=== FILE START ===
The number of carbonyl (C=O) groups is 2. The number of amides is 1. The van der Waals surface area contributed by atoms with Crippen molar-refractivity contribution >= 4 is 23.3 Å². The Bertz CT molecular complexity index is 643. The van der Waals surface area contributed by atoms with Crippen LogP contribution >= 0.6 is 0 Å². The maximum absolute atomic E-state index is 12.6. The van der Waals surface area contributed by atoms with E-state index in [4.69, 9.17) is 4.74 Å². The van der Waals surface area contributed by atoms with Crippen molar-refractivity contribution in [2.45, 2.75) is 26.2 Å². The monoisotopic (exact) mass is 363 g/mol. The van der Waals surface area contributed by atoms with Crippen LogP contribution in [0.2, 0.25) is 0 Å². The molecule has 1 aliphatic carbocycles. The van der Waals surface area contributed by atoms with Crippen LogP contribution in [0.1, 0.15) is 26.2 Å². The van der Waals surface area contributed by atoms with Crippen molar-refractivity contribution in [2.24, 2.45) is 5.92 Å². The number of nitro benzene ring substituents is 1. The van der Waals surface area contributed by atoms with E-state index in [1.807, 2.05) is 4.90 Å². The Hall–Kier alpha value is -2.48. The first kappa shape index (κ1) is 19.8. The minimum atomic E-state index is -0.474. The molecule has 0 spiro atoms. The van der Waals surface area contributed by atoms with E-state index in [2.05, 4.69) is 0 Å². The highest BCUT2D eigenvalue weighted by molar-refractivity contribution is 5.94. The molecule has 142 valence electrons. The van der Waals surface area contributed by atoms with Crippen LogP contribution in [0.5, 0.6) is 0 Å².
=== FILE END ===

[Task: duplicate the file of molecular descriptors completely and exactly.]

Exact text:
The number of carbonyl (C=O) groups is 2. The number of amides is 1. The van der Waals surface area contributed by atoms with Crippen molar-refractivity contribution >= 4 is 23.3 Å². The Bertz CT molecular complexity index is 643. The van der Waals surface area contributed by atoms with Crippen LogP contribution >= 0.6 is 0 Å². The maximum absolute atomic E-state index is 12.6. The van der Waals surface area contributed by atoms with E-state index in [4.69, 9.17) is 4.74 Å². The van der Waals surface area contributed by atoms with Crippen molar-refractivity contribution in [2.45, 2.75) is 26.2 Å². The monoisotopic (exact) mass is 363 g/mol. The van der Waals surface area contributed by atoms with Crippen LogP contribution in [0.2, 0.25) is 0 Å². The molecule has 1 aliphatic carbocycles. The van der Waals surface area contributed by atoms with Crippen LogP contribution in [0.1, 0.15) is 26.2 Å². The van der Waals surface area contributed by atoms with Crippen molar-refractivity contribution in [2.24, 2.45) is 5.92 Å². The number of nitro benzene ring substituents is 1. The van der Waals surface area contributed by atoms with E-state index in [1.807, 2.05) is 4.90 Å². The Hall–Kier alpha value is -2.48. The first kappa shape index (κ1) is 19.8. The minimum atomic E-state index is -0.474. The molecule has 0 spiro atoms. The van der Waals surface area contributed by atoms with E-state index in [2.05, 4.69) is 0 Å². The highest BCUT2D eigenvalue weighted by molar-refractivity contribution is 5.94. The molecule has 142 valence electrons. The van der Waals surface area contributed by atoms with Crippen LogP contribution in [0.5, 0.6) is 0 Å².